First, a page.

Merciful and forgiving

Missionary ministry that reflects Christ

"Judge" is one of the titles or roles ascribed to Jesus. Matthew 25, Acts 10 and 17, and 2 Corinthians 5 all call Jesus our judge. That being said, the most common image of Jesus that pops into people's minds is not that of "judge." Isn't the most common image of Jesus that of a merciful and forgiving Savior?

Sometimes, we think of justice as the harsh opposite of mercy. That's not true in the case of Jesus. He did denounce sin and warned of consequences for wrongdoing. He condemned the hypocrisy of those whose walk fell extremely short of their talk. He railed against money changers who were desecrating the Temple.

On the other hand, didn't Jesus pray, "Father, forgive them"? There is also His encounter with the woman at a well in Samaria and His forgiveness for Peter's failure. At the same time, however, it must be clear that the merciful, forgiving side of Jesus did not turn into a co-dependency with sinners who remained entrapped. Jesus' mercy and forgiveness were transformative.

As cross-cultural missionaries enter other cultures, they will see satanic forces at work. They may watch what seem to be corrosive patterns of living destroy relationships and even people and they will feel compelled to speak up. They will feel called to denounce sin. They must stand up against oppressors. Even while doing that, however, because they are Christ's ambassadors, shouldn't they also reflect the merciful and forgiving side of our Lord?

Some time ago, I listened as people in a European country describe a missionary from the U.S.A. who had spent four years in their country. They said that missionary was hard to figure out. To them, he was somewhat like Robert Louis Stevenson's Dr. Jekyll/Mr. Hyde figure. They said that whenever that American missionary preached, he seemed very tender-hearted even to the point of weeping. However, they said that out of the pulpit, it was a different story. When he was not preaching, that missionary came across as harsh, brittle, and unforgiving. The people he was trying to minister to did not question the man's call or his determination to follow Jesus. Sadly, however, I never heard anyone hold him up as a role model or point to him as a significant spiritual mentor.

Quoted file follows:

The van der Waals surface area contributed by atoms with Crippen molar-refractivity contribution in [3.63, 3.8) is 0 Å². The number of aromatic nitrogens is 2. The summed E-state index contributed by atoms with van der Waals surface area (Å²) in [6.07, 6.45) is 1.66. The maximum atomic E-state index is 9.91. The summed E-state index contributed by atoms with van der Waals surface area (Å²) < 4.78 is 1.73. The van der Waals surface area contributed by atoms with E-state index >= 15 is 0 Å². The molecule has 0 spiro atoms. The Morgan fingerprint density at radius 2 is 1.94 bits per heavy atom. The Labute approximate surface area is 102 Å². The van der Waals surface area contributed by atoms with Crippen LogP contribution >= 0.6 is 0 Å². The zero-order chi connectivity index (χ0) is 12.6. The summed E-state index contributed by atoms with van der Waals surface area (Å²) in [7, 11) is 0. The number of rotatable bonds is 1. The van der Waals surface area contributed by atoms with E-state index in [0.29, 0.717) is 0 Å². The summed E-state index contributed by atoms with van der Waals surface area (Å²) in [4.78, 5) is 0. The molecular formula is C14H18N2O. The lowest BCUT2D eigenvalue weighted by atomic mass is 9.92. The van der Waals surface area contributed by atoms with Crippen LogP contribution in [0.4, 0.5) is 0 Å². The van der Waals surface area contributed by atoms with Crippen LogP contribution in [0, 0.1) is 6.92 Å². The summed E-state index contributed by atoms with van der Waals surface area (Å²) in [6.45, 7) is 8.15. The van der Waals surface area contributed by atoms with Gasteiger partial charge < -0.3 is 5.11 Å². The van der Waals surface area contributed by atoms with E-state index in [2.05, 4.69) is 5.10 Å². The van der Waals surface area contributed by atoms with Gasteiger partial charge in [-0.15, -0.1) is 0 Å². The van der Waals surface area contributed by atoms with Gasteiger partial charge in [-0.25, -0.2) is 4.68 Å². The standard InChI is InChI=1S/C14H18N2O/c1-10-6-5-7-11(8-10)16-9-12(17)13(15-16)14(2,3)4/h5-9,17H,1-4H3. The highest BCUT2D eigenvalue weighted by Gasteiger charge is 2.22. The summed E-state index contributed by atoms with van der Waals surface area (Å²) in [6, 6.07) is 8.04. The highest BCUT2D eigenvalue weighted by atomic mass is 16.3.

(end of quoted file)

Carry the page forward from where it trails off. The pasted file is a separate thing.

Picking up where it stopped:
In cross-cultural situations, differing expectations and misunderstandings can be the order of the day. Missionaries will make cultural blunders and will fall short in other ways. They will need mercy and forgiveness. In return, they themselves must be merciful and forgiving, following the transformative pattern of our Lord and Savior.

Discussion questions

  1. How does the concept of mercy and forgiveness align with the role of missionaries as ambassadors of Christ?
  2. In what ways can the merciful and forgiving nature of Jesus be transformative in missionary work?
  3. What are the potential consequences when missionaries fail to reflect the merciful and forgiving side of Jesus in their interactions with others?
  4. How can the balance between denouncing sin and exhibiting mercy and forgiveness be maintained in cross-cultural missionary work?
  5. How do differing expectations and cultural misunderstandings impact the ability of missionaries to demonstrate mercy and forgiveness, and how can these challenges be addressed effectively?

    -- Howard Culbertson,

This mini-essay on Christlike attitudes and actions that need to be present in cross-cultural missionary service is one of a dozen articles in the "Missionary ministry that reflects Christ" series published in Engage magazine.


To be merciful and forgiving means to show compassion, kindness, and understanding towards others, especially when they have wronged you or made mistakes.

Mercy involves refraining from harsh punishment or judgment, even when it might be deserved. It's about offering help or support instead of retribution. Forgiveness, on the other hand, is the act of letting go of feelings of resentment or anger towards someone who has hurt or wronged you. It doesn't mean forgetting what happened, but rather releasing the negative emotions associated with the wrongdoing and allowing yourself to move forward.

Being merciful and forgiving requires empathy and a willingness to see the humanity in others, even when they've acted in ways that have caused pain or harm. It's a powerful expression of grace and can lead to healing and reconciliation in relationships.

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